Facultas agrorum suis latronibus condonandi 'the opportunity of bestowing lands on his fellows-bandits.' (Cic. Phil. 5. 6)

The genitive gerund of (some of) these examples has been analyzed as "epexegetic(al)", i.e., as "giving further precision to the expression -'opportunity of light, that is of seeing it'" (Palmer (1954/1988: 321-222); cf. also Woodcock (1959: 162-163), i.a.). Personally, I'm not fully convinced by this analysis since I'm afraid that it cannot be applied to all the examples that show this (rare) pattern. It seems more natural to me to analyze these genitive gerunds as having nominal behavior, this fact triggering the genitive case of their object. The double possibility (genitive vs. accusative object) shown in this contrast (e.g., cf. the infrequent constructional pattern facultas agrorum condonandi with the more frequent one facultas agros condonandi) reminds me a bit of the following one in English, where the object of the -ing nominalization can also be prepositional/genitive or not/accusative: e.g., cf. "John's destroying of the city was horrible" vs. "John's destroying the city would result in..." (e.g. see here and here). Clearly, this parallelism is only approximate since in Latin the construction facultas agros condonandi is by far more frequent than the attested example above from Cicero facultas agrorum condonandi (as is well-known, this gerund construction can in turn be compared with the very frequent gerundive construction facultas agrorum condonandorum; for related discussion, please see my answer of this question).

As for d_e's/Joonas's example ((in) scribendo epistularum), this specific constructional pattern does not seem to be attested. In contrast, as noted above, an example like facultas scribendi epistularum could exist. This example seems to involve a sort of blend of two possible "input" constructions: the gerund one (facultas scribendi epistulas) and the gerundive one (facultas scribendarum epistularum). If this proposal holds water, one could try to apply the cognitive linguistic notion of "input space" (see here) in order to account for the creation of (some of) these "blended" examples. Cf also the interesting example from Plautus: tui (feminine!) videndi copiast (Pl. Truc. 370).

  • 1
    I'm confused. Plus isn't omitted at all; it appears 4 words earlier in the sentence. Plus + partitive genitive is so unexceptional – and even the word separation in this example isn't so uncommon, really (though perhaps the arrangement is a bit forced) – that it seems bizarre to try to construe operae as an 'argument of the verb poneremus' or to emend the text to operam. It's perfectly clear to me that the sentence is just to be construed as in agendo plus operae quam in scribendo poneremus. If I ran across this sentence while reading, I wouldn't think twice about it.
    – cnread
    Commented Apr 23, 2021 at 1:04
  • @cnread Oh, you're right! I was misled by the existing alternative version, the one I consulted: in agendo plus quam in scribendo operam poneremus, where operam would occupy the direct internal argument slot of the verb (this argumental slot could also be occupied by an expression like quantifier+ partitive object operae). But, as you point out correctly, there's no need for this alternative analysis/corrected version.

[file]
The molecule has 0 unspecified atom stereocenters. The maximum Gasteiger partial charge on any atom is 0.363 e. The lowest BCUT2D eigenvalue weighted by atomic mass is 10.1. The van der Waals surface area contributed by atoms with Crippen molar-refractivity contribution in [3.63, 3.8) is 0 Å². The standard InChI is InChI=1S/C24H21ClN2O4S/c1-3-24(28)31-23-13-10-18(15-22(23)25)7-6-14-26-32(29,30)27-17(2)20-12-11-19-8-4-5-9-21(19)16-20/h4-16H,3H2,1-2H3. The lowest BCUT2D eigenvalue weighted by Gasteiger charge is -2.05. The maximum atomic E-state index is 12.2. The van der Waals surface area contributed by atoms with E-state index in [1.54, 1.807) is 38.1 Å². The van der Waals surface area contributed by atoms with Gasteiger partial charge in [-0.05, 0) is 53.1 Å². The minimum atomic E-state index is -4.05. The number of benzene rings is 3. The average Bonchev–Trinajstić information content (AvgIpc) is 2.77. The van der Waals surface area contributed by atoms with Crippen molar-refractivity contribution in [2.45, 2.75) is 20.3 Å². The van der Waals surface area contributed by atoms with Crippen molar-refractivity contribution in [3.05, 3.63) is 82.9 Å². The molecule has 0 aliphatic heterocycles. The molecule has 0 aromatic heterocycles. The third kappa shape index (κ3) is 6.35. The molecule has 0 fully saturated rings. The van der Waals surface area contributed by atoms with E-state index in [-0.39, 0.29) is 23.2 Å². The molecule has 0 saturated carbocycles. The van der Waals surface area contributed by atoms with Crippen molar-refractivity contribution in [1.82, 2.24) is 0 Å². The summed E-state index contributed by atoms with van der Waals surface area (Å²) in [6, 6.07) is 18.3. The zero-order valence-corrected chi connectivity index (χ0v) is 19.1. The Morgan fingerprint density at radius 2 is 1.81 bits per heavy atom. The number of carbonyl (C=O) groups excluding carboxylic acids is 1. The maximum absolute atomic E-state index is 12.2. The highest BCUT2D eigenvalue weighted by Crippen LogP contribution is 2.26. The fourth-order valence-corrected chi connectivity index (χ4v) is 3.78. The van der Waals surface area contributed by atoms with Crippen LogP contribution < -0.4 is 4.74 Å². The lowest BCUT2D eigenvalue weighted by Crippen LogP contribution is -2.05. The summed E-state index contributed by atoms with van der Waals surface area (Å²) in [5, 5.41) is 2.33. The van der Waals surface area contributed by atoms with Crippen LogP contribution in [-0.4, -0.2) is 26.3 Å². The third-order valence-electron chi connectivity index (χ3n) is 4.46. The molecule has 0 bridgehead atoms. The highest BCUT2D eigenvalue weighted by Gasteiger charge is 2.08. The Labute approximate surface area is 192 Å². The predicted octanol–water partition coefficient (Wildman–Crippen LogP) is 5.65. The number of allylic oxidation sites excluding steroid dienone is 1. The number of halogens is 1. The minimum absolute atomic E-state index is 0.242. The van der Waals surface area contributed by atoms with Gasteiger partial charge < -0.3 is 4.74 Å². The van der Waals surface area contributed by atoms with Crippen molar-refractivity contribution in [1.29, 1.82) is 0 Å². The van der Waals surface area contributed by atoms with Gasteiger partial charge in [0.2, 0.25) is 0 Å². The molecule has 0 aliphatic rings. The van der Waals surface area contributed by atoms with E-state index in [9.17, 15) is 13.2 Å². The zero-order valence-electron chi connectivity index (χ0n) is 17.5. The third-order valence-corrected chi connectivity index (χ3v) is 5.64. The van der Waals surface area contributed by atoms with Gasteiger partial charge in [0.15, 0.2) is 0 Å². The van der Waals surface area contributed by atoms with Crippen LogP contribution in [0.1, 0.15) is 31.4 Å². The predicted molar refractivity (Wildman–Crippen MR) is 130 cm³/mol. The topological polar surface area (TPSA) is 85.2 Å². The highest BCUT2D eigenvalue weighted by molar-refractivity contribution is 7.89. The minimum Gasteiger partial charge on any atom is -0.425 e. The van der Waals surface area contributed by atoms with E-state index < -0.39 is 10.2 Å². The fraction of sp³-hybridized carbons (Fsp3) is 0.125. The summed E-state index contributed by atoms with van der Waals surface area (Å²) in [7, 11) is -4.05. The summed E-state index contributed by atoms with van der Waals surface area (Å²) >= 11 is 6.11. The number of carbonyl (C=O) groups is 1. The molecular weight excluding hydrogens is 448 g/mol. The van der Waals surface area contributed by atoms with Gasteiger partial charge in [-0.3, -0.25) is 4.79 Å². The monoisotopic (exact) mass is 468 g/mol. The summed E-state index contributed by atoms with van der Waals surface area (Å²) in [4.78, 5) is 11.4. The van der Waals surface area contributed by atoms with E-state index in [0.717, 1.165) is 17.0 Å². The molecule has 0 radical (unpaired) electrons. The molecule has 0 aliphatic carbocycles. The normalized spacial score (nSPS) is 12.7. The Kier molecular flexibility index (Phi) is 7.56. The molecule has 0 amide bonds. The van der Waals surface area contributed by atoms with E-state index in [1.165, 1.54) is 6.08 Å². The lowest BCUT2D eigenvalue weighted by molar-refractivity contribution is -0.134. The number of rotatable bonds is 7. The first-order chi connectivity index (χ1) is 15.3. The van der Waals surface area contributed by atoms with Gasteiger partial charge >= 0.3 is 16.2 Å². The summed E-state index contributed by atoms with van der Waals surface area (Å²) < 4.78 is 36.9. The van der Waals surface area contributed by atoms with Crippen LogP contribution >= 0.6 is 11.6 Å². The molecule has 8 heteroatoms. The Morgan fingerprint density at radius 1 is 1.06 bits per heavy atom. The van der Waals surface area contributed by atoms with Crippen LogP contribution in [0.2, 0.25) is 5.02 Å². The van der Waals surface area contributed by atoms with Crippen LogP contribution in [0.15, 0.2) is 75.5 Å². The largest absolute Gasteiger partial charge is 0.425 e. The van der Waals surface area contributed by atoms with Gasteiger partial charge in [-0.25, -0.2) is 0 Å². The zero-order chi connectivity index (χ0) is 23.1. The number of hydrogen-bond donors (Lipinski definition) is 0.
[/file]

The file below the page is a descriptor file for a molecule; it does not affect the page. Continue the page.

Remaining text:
– Mitomino
    Commented Apr 23, 2021 at 1:26

No, this construction is impossible because it has nominal syntax (hoc domūs tēctum "this house roof") like the English gerund, while the Latin gerund has verbal syntax (not *in hōc scrībendō "in this writing") and governs the same case as the verb (not *epistolārum scrībere "to write of-letters"). With verbs that govern the genitive, where it expresses the stimulus that evokes some feeling (memory, pity, incrimination), you can say:

  • eōs prūdentiae monēmus > tempus perdimus eōs prūdentiae monendō ('to warn them of discretion > we waste time warning them of discretion').

Other than that, nominal syntax with a gerund is probably impossible even in Late Latin, where hoc epistolārum scrībere "this writing of letters, this letter-writing" becomes grammatical. That said, due to the suppletive relationship1 between the infinitive and the gerund, it wouldn't surprise me to find a substantive-like prepositional use, eg. ?in epistolārum scrībendō in Late/Medieval Latin.

1: the infinitive serves as the nominative of the gerund.

In the Cicero quote, operae is the partitive genitive that depends on plūs as the object of pōnere: 'to put in more work.'


I group the words in the Cicero passage this way:

(in agendo plus quam in scribendo) (operae poneremus)

This makes operae some sort of object of poneremus—I can't tell if it's dative or genitive. Some googling suggests that aliquid operae pono is an idiom for "I put effort into something."

Loeb Classical Library gives this translation (by Walter Miller):

For then, in the first place, I should now be devoting my energies more to public speaking than to writing, as I used to do when the republic stood; and in the second place, I should be committing to written form not these present essays but my public speeches, as I often formerly did.

Apparently Cicero is referring to himself in the plural, and agendo here means "acts" (acting) as in "acts of legislature".

  • I'm not sure if I understand the thrust of "acts of legislature", but agere simply means "to act in the world" as opposed to "to write". Commented Apr 22, 2021 at 18:15
  • 2
    As to your genitive vs. dative quandary, I'll just note that in book 1, sentence 78 of the same work (De officiis), Cicero uses a very similar sentence, with basically identical word arrangement; there, because of the addition of studiique after operae, it's unambiguous that genitives are involved: sunt igitur domesticae fortitudines non inferiores militaribus; in quibus plus etiam quam in his operae studiique ponendum est.
    – cnread
    Commented Apr 23, 2021 at 1:37
  • @Ben Kovitz: Why would Cicero refer to himself in the plural; how would that have been received by his audience?
    – tony
    Commented Apr 23, 2021 at 13:07
  • 1
    @tony You should ask that as a separate question. Cicero often refers to himself in the plural, and the phenomenon is worth proper exploration.
    – Joonas Ilmavirta
    Commented Apr 24, 2021 at 11:28